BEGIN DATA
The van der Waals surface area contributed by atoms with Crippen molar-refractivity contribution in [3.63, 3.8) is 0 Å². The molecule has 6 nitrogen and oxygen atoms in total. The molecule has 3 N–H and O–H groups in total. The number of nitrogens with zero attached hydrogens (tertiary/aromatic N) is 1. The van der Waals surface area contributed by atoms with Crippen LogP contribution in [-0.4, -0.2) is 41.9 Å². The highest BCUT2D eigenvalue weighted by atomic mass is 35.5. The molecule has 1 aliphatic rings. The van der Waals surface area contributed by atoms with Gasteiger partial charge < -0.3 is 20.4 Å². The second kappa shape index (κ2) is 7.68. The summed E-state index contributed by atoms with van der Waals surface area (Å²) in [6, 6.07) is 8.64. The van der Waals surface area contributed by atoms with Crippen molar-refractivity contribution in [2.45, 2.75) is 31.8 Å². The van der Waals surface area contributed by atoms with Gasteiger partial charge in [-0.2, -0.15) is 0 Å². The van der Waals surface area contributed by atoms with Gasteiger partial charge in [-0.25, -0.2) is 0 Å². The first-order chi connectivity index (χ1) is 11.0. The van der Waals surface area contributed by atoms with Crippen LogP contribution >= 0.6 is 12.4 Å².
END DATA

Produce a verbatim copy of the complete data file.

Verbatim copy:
The van der Waals surface area contributed by atoms with Crippen molar-refractivity contribution in [3.63, 3.8) is 0 Å². The molecule has 6 nitrogen and oxygen atoms in total. The molecule has 3 N–H and O–H groups in total. The number of nitrogens with zero attached hydrogens (tertiary/aromatic N) is 1. The van der Waals surface area contributed by atoms with Crippen LogP contribution in [-0.4, -0.2) is 41.9 Å². The highest BCUT2D eigenvalue weighted by atomic mass is 35.5. The molecule has 1 aliphatic rings. The van der Waals surface area contributed by atoms with Gasteiger partial charge < -0.3 is 20.4 Å². The second kappa shape index (κ2) is 7.68. The summed E-state index contributed by atoms with van der Waals surface area (Å²) in [6, 6.07) is 8.64. The van der Waals surface area contributed by atoms with Crippen molar-refractivity contribution in [2.45, 2.75) is 31.8 Å². The van der Waals surface area contributed by atoms with Gasteiger partial charge in [-0.2, -0.15) is 0 Å². The van der Waals surface area contributed by atoms with Gasteiger partial charge in [-0.25, -0.2) is 0 Å². The first-order chi connectivity index (χ1) is 11.0. The van der Waals surface area contributed by atoms with Crippen LogP contribution >= 0.6 is 12.4 Å².